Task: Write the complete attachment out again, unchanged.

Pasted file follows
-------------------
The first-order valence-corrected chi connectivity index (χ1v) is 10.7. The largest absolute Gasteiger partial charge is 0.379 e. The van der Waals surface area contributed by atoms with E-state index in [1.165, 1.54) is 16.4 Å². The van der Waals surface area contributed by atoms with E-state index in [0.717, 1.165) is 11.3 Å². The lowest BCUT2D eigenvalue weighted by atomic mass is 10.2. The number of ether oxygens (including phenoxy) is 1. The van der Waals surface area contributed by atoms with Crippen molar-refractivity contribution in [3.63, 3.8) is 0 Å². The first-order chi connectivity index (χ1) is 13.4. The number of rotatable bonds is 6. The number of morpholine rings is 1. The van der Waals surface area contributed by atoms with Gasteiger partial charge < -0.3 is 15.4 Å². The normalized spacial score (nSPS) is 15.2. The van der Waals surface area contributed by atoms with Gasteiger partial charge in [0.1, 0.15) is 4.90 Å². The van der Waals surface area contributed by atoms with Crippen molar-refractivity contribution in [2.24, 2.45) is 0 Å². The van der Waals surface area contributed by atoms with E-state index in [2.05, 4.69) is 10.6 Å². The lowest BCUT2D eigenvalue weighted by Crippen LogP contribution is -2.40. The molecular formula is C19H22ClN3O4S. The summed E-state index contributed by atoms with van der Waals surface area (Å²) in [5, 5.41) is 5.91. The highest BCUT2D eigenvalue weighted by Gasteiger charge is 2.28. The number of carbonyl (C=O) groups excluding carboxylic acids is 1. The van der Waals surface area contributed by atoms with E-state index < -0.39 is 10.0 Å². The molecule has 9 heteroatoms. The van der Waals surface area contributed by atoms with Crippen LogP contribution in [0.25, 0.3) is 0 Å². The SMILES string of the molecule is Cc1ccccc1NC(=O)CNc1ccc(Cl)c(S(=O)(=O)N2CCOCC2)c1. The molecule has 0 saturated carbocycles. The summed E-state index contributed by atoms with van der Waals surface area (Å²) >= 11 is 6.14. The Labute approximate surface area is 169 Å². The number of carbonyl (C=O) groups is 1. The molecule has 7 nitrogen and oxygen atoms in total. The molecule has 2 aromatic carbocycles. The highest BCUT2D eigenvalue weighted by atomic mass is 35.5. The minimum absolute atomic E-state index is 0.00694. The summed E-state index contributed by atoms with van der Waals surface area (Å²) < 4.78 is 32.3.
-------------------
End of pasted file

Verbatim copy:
The first-order valence-corrected chi connectivity index (χ1v) is 10.7. The largest absolute Gasteiger partial charge is 0.379 e. The van der Waals surface area contributed by atoms with E-state index in [1.165, 1.54) is 16.4 Å². The van der Waals surface area contributed by atoms with E-state index in [0.717, 1.165) is 11.3 Å². The lowest BCUT2D eigenvalue weighted by atomic mass is 10.2. The number of ether oxygens (including phenoxy) is 1. The van der Waals surface area contributed by atoms with Crippen molar-refractivity contribution in [3.63, 3.8) is 0 Å². The first-order chi connectivity index (χ1) is 13.4. The number of rotatable bonds is 6. The number of morpholine rings is 1. The van der Waals surface area contributed by atoms with Gasteiger partial charge < -0.3 is 15.4 Å². The normalized spacial score (nSPS) is 15.2. The van der Waals surface area contributed by atoms with Gasteiger partial charge in [0.1, 0.15) is 4.90 Å². The van der Waals surface area contributed by atoms with Crippen molar-refractivity contribution in [2.24, 2.45) is 0 Å². The van der Waals surface area contributed by atoms with E-state index in [2.05, 4.69) is 10.6 Å². The lowest BCUT2D eigenvalue weighted by Crippen LogP contribution is -2.40. The molecular formula is C19H22ClN3O4S. The summed E-state index contributed by atoms with van der Waals surface area (Å²) in [5, 5.41) is 5.91. The highest BCUT2D eigenvalue weighted by Gasteiger charge is 2.28. The number of carbonyl (C=O) groups excluding carboxylic acids is 1. The van der Waals surface area contributed by atoms with E-state index < -0.39 is 10.0 Å². The molecule has 9 heteroatoms. The van der Waals surface area contributed by atoms with Crippen LogP contribution in [0.25, 0.3) is 0 Å². The SMILES string of the molecule is Cc1ccccc1NC(=O)CNc1ccc(Cl)c(S(=O)(=O)N2CCOCC2)c1. The molecule has 0 saturated carbocycles. The summed E-state index contributed by atoms with van der Waals surface area (Å²) >= 11 is 6.14. The Labute approximate surface area is 169 Å². The number of carbonyl (C=O) groups is 1. The molecule has 7 nitrogen and oxygen atoms in total. The molecule has 2 aromatic carbocycles. The highest BCUT2D eigenvalue weighted by atomic mass is 35.5. The minimum absolute atomic E-state index is 0.00694. The summed E-state index contributed by atoms with van der Waals surface area (Å²) < 4.78 is 32.3.